Nineteenth-Century Disability:  Cultures & Contexts

Browse Items (16 total)

  • Tags: Mobility

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Our Mutual Friend, first published in serial form from 1864–1865, is a novel that literalises George Henry Lewes’s observation that Charles Dickens’s characters are wooden puppets that are brought to life by incident (“Realism and the Art of the…

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Invalidism may seem to limit mobility, confining one to the four walls of the sickroom. But, for those who were well enough and wealthy enough, the Victorians actually made an industry of travelling for the sake of one’s health. Thus, far from being…

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On September 1879, Richard Silas Rhodes (1842-1902), president of a publishing company in Chicago, received a patent for his “Audiphone for the Deaf” his various improvements to the device. (U.S. Patent No. 319,828). Rhodes had conductive hearing…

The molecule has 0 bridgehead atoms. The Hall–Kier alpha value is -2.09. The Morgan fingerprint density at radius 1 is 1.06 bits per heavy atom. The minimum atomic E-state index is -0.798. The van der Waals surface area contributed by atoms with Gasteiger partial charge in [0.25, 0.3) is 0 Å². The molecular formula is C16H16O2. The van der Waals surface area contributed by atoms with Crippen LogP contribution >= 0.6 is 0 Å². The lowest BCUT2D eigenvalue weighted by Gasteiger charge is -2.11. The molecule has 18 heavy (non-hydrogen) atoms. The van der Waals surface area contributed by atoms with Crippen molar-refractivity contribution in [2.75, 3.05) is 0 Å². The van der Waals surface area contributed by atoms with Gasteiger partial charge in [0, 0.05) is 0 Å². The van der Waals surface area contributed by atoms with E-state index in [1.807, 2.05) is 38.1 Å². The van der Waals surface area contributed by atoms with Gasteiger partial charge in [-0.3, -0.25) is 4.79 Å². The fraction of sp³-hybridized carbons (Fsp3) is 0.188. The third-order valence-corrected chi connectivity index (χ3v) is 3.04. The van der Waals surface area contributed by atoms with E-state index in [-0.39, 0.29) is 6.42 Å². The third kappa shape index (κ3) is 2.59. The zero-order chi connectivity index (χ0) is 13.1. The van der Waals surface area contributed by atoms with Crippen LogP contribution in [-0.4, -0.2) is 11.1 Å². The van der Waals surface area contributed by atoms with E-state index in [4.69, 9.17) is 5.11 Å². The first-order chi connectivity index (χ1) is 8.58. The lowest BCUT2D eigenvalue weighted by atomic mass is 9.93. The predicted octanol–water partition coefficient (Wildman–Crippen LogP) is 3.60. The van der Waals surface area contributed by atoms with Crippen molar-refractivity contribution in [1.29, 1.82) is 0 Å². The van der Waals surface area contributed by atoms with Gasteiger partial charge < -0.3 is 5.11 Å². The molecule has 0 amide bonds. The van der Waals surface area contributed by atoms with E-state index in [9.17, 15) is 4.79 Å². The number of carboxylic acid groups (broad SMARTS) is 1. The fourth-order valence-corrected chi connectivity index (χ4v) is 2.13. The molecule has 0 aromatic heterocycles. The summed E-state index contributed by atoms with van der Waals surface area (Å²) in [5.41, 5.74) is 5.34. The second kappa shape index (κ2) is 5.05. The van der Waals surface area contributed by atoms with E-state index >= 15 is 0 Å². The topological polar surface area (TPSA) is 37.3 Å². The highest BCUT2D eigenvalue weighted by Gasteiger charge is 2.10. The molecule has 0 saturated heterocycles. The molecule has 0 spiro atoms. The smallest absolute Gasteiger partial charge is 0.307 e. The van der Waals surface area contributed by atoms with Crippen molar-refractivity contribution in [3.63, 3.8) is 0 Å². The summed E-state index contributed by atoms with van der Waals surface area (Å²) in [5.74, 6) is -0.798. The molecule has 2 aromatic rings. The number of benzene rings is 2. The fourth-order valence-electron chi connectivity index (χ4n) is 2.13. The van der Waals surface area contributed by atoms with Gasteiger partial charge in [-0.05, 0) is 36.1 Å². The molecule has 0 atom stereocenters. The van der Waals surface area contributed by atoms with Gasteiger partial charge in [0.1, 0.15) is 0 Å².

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Yonge’s 1853 novel The Heir of Redclyffe was the bestseller which made her name, but it was The Daisy Chain (1856) which cemented her reputation. In the preface, Yonge describes it as “a Family Chronicle” (v), and this was the genre with which she…

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One of Charlotte M. Yonge’s last great family sagas, The Pillars of the House (1873) prominently features disability. Several of the thirteen orphaned Underwood siblings experience disability or chronic illness: Felix, the eldest, struggles against…

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“Under Chloroform,” an unsigned article on amputation written by surgeon Henry Thompson, was published in the first volume of the popular literary magazine, The Cornhill. At the time, Thompson, a fellow of the Royal College of Surgeons of England,…
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